Massive Asteroid That Has ‘Potential Danger’ Will Pass Earth This Friday



The enormous space rock was projected to swing past Earth at a “close” distance, and space aficionados were able to see it live.

Asteroid 138971 (2001 CB21) is estimated to be up to 4,265 feet broad, about three times the size of the Empire State Building, however, it was not projected to impact Earth and did not do so on Friday, March 4.

The asteroid that passed earth


(Photo : MORGAN SETTE/AFP via Getty Images)

NASA monitors asteroids through a network of partner telescopes and space observations coordinated by the Planetary Defense Coordination Office, as per Space.

Although no imminent threats have been identified, the agency is continuing its search in order to remain proactive.

The organization also conducts testing on asteroid defense technology (not that we need them yet), such as one that will soon arrive at an asteroid moon.

The DART spacecraft will collide with a minor asteroid named Dimorphos in late September or early October 2022, altering its orbit around its bigger partner, Didymos.

We know approximately 750,000 asteroids in all, however, the vast majority will never go near to Earth. Scientists have discovered over 27,000 near-Earth asteroids, with new ones being discovered daily.

Potentially dangerous asteroids are defined as space rocks that are brighter above a given threshold implying a specific size, though the correlation isn’t perfect) and pass within 4.65 million miles 7.48 million km of Earth.

The average diameter of 138971 is around 742 meters, which is rough twice the size of the Empire State Building.

According to WGN9, while NASA has classified the asteroid as potentially hazardous due to its size of more than 500 feet and proximity to Earth’s orbit of 4.7 million miles, it will not come dangerously near to our planet. The asteroid will fly by Earth roughly 3 million miles distant, according to the JPL’s Center for Near-Earth Object Studies.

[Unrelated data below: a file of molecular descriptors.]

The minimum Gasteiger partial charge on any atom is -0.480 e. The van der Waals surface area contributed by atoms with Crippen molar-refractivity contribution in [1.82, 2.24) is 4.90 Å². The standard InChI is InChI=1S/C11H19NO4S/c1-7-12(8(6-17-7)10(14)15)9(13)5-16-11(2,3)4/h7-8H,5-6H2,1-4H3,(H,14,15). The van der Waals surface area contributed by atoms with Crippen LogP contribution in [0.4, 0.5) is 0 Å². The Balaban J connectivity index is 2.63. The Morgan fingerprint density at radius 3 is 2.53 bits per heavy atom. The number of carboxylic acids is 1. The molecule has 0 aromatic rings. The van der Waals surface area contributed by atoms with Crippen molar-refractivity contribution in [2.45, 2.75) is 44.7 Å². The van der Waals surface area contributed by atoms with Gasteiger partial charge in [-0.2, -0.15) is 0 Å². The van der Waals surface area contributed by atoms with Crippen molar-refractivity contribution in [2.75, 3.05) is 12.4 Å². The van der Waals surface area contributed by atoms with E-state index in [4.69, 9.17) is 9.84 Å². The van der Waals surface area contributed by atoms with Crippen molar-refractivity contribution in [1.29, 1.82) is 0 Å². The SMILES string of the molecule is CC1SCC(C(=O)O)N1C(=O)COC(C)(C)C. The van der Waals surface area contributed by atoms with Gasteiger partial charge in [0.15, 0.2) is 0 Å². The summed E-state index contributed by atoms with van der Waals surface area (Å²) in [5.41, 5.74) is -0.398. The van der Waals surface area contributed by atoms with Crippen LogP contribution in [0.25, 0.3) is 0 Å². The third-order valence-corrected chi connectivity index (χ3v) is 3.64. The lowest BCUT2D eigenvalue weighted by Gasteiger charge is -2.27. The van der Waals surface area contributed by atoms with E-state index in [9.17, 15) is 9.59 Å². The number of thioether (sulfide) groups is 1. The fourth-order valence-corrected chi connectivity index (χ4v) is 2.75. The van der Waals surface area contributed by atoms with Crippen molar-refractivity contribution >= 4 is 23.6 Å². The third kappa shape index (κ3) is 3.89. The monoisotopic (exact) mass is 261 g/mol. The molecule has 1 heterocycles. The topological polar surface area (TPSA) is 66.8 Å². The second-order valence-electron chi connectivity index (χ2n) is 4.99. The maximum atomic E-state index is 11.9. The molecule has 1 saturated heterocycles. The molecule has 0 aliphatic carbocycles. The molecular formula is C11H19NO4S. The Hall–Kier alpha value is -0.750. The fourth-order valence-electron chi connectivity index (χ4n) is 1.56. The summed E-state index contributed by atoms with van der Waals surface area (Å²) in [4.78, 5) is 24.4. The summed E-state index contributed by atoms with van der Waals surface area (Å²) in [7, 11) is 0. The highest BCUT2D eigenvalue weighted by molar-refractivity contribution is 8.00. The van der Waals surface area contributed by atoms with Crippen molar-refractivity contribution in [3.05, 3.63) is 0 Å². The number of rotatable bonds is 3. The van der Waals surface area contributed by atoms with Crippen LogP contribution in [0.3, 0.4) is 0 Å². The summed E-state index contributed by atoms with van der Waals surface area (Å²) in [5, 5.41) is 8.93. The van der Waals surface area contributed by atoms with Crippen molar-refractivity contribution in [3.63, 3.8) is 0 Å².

According to NASA, Asteroid 138971 was found in February 2001 and is classified as an Apollo-class Asteroid since its orbit crosses that of the Earth. It last crossed Earth in February 2021 and is not projected to return until February 2023.

Read more: Gigantic Asteroid Will Pass By Earth in 7 Years, Do We Have Defense Against Such Threats?

Types of asteroids around space

According to NASA, asteroids are divided into three classes depending on their compositions

C-type (chondrite) asteroids are the most frequent. They are most likely composed of clay and silicate rocks and have a dark appearance.

S-types (stony): consist of nickel-iron silicate minerals.

M-types (nickel-iron): These are metals. The compositional differences of asteroids are related to their distance from the Sun. Some of them sustained high temperatures after they formed and partially melted, with iron sinking to the center and propelling basaltic (volcanic) lava to the surface.

The impact of asteroid struck down earth

An asteroid collision on Earth might be an extinction-level catastrophe, depending on the size of the space rock, and experts have constructed models to assess how awful it could be.

Not all asteroids would be catastrophic to humanity, and a space rock would have to be rather massive to kill us all.

If an asteroid the size of the one that most likely killed the dinosaurs struck Earth today, everything would change instantaneously owing to the power of the impact and its effects on the ecosystem.

Related article: Update: Massive Asteroid ‘2001 CB21’ Nears its Approach to Fly by Earth on March 4

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